Make sure that your toilets are cleaned regularly, work on a one-in, one-out basis and have safety protocols and hand washing instructions clearly communicated. This applies regardless of whether you’re opening your indoor toilets or installing port-a-cabins onto your premises.

You will also need a system in place to avoid queues, like setting a limit on the amount of people waiting at any one time.

An example: The Rotunda, Glasgow

The Rotunda in Glasgow has taken it upon itself to design a whole new bar and dining concept for its car park and outdoor patio spaces.

The pub is soon to open it’s free-to-enter marquee space, named Cranside Kitchen. The new concept will offer menus from five local restaurants served under pergola style marquees in an area currently used as the pub’s car park.

The floor plan, outdoor food market and bar space is all specially catered to social distancing guidelines. All staff will be required to wear gloves and face masks when dealing with customers. 

How to design your beer garden or roof terrace

Keeping customers safe should be your number one priority. That said, you should still strive to provide them with a comfortable experience when they drink with you.

Much like instagrammable interiors, tastefully designed beer gardens and roof terraces can act as an effective marketing tool. If customers find themselves somewhere out of the ordinary, they’re likely to want to share it – boosting your business’s presence on social media.

Plants

Most of us can agree that the presence of greenery makes a location a lot of more inviting. Here are some tips for integrating greenery into your beer garden or roof terrace.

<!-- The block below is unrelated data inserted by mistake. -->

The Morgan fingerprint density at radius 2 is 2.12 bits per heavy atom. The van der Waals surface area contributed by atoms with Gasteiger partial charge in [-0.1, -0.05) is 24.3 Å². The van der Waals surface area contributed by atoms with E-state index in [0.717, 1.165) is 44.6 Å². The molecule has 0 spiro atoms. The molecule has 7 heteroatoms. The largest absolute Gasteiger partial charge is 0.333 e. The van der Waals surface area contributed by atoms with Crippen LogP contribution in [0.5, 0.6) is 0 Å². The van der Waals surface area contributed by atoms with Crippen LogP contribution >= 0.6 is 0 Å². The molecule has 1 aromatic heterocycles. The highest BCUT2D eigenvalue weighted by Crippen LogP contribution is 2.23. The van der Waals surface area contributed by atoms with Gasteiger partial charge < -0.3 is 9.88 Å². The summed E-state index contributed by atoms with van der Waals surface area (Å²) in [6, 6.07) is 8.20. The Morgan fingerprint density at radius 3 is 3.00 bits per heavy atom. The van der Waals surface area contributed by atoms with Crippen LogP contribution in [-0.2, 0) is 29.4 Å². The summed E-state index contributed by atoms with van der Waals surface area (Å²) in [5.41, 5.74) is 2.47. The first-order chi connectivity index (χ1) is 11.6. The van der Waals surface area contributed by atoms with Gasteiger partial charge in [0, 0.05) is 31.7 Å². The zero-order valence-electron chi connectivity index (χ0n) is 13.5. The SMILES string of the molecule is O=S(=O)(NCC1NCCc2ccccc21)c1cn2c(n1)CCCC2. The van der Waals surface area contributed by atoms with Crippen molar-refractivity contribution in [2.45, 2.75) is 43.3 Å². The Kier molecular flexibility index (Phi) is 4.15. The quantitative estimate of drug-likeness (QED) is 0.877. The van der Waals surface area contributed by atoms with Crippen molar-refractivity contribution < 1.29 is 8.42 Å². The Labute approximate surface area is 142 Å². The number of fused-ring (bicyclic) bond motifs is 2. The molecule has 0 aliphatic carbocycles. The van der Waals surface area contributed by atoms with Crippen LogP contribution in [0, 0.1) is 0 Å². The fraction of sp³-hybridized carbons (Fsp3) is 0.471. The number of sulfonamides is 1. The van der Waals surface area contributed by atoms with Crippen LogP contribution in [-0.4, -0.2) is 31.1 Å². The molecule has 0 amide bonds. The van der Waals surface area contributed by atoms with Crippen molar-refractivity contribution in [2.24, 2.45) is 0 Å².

Choose wisely – plants that cause allergies or attract insects will not bode well for your foot traffic.

Space them out – Make sure your greenery isn’t encroaching too heavily on customer’s seating space.

Look after them – Nothing kills an atmosphere more than the presence or dead and wilting plants!

 

Rain protection

Rain is a reality of British life, even during the summer months. If your beer garden or roof terrace isn’t prepared for showers, your customer will quickly migrate somewhere that is.

Make sure you have enough awnings and umbrellas to keep your customers dry when the rain comes.  

Music 

Government guidance states that pubs and bars should keep music volume low. Loud music may cause customers to shout, which may increase risk of transmission through water droplets.

But even at a reduced volume, music can still add to the atmosphere of both indoor and outdoor spaces. Just make sure customers can have audible conversations with each other, and try not to place speakers too close to where they sit.

Expect the unexpected 

Pubs across the country are faced with a shared challenge: making the pub experience work during a pandemic. Together, we’re learning how to navigate ‘the new normal’ while keeping our venues safe, operational and financially viable.

It’s likely to be a steep learning curve, but also an opportunity to reinvent and grow. If you’re unsure about how to make your pub work this summer, we hope this article provided some inspiration.

With today’s technology, hospitality can operate in ways they never have before. As hospitality businesses adapt to the new normal, so will the technology we use to smooth out our day-to-day tasks and grow customer bases.

There is no one-size-fits-all solution to the problems we currently face, but armed with information and the right technology we can at least take a step in the right direction.